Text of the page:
Profiling of circulating tumor DNA (ctDNA) in the bloodstream shows promise for noninvasive cancer detection. Chromatin fragmentation features have previously been explored to infer gene expression profiles from cell-free DNA (cfDNA), but current fragmentomic methods require high concentrations of tumor-derived DNA and provide limited resolution. Here we describe promoter fragmentation entropy as an epigenomic cfDNA feature that predicts RNA expression levels at individual genes. We developed ‘epigenetic expression inference from cell-free DNA-sequencing’ (EPIC-seq), a method that uses targeted sequencing of promoters of genes of interest. Profiling 329 blood samples from 201 patients with cancer and 87 healthy adults, we demonstrate classification of subtypes of lung carcinoma and diffuse large B cell lymphoma. Applying EPIC-seq to serial blood samples from patients treated with PD-(L)1 immune-checkpoint inhibitors, we show that gene expression profiles inferred by EPIC-seq are correlated with clinical response. Our results indicate that EPIC-seq could enable noninvasive, high-throughput tissue-of-origin characterization with diagnostic, prognostic and therapeutic potential.
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For each sample profiled in this study, we also provide anonymized fragmentomic data for fragments meeting minimal MAPQ and read FLAGs, which are available at https://epicseq.stanford.edu. These data are summarized across TSS regions by fragment size distributions (as in Fig. 1b). Moreover, the anonymized sequencing reads of samples profiled whole-genome (n = 3 deep whole-genome; n = 3 whole-genome and n = 24 shallow whole-genome) and whole-exome (n = 39 deep WES) are deposited at SRA PRJNA795275.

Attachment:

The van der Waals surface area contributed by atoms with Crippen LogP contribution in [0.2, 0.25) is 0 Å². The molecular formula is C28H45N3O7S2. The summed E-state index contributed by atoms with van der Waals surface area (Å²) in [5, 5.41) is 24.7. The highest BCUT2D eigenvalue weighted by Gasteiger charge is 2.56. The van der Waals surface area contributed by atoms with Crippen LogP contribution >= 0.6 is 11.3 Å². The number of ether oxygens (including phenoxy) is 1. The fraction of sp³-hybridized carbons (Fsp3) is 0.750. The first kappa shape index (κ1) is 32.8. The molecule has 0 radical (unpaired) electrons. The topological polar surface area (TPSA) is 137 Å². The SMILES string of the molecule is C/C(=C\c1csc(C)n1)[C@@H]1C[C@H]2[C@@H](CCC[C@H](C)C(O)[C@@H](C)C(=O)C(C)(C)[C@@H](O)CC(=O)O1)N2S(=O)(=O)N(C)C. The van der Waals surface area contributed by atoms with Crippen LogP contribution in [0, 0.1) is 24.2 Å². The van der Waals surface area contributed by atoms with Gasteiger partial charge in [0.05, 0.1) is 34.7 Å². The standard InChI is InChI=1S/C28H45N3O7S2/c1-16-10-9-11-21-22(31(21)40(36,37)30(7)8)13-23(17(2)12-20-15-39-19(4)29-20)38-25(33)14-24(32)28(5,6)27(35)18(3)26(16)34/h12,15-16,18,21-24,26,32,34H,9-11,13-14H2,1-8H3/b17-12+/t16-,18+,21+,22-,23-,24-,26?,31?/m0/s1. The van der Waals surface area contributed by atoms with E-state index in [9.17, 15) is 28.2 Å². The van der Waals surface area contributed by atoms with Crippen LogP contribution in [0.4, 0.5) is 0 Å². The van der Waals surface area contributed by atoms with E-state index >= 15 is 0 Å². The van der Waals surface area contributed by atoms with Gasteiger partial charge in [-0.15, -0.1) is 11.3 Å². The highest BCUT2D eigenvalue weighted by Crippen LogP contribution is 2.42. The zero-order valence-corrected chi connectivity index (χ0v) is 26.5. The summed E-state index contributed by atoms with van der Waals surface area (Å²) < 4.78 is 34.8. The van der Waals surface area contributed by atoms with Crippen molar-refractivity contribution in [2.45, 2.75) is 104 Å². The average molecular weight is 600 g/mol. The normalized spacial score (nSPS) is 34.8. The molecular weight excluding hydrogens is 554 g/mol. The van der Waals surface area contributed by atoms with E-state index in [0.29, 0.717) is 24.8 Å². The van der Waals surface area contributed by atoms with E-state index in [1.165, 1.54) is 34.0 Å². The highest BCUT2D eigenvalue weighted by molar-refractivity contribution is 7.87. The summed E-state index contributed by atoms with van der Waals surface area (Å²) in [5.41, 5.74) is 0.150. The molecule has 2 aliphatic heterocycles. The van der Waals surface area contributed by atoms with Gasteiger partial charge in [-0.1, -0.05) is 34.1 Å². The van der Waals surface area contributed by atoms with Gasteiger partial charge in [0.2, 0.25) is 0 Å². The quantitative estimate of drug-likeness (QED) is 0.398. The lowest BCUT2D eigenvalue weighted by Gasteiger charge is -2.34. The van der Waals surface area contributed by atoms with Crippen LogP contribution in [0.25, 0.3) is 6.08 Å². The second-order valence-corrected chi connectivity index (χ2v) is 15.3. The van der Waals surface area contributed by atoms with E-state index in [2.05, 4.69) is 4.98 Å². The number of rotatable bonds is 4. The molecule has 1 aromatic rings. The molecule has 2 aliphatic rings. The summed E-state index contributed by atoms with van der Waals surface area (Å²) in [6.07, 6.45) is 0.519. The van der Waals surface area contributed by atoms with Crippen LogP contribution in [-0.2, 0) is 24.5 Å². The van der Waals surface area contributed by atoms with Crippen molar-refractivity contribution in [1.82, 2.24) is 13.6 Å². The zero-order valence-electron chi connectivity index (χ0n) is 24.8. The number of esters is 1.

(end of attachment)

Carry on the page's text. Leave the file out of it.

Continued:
The custom EPIC-seq software code for fragmentomic featurization and gene expression inference from cfDNA BAM files can be accessed at https://epicseq.stanford.edu/.
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We thank the patients and families who participated in this study, and we are grateful for all the insightful discussions with the members of the Alizadeh and Diehn laboratories. Funding sources: this work was supported by the National Cancer Institute (M.S.E., grant no. R25CA180993; M.S.E., grant no. T32CA009302; M.M., grant no. F99CA212457, M.D. and A.A.A., grant nos. R01CA188298, R01CA254179, R01CA257655, R01CA244526, R01CA233975, and R01CA229766), the US National Institutes of Health Director’s New Innovator Award Program (M.D.; grant no. 1-DP2-CA186569), the Virginia and D.K. Ludwig Fund for Cancer Research (M.D. and A.A.A.), and philanthropic support from the Bakewell Foundation (to M.D. and A.A.A.), the CRK Faculty Scholar Fund (M.D.), the Troper-Wojcicki Family Gift, The Shanahan Family Lymphoma Fund, Arzang Family Lymphoma Fund, The Skeff Family Lymphoma Fund, The Cane-Nowak Family Foundation, The Marc Benioff Fund, Jewish Communal Fund for Lymphoma Research, The Sara Schottenstein Memorial Fund, and The Moghadam Family Endowed Professorship (to A.A.A.). A.A.A. is a scholar of the Leukemia and Lymphoma Society. J.M.I., C.M.R. and B.T.L. are supported by the MSKCC Support grant no. P30 CA008748 from the NIH. B.Y.N. is a Stanford Cancer Systems Biology Scholar and supported by the NIH (grant no. 5R25CA180993) and by the Postdoctoral Research Fellowship (grant no. 134031-PF-19-164-01-TBG) from the American Cancer Society. Present address for M.M. is the Department of Biotechnology, College of Science, University of Tehran, Iran, and for D.A.K. is the Northwell Health Cancer Institute and Feinstein Institute of Research, Lake Success, NY, USA.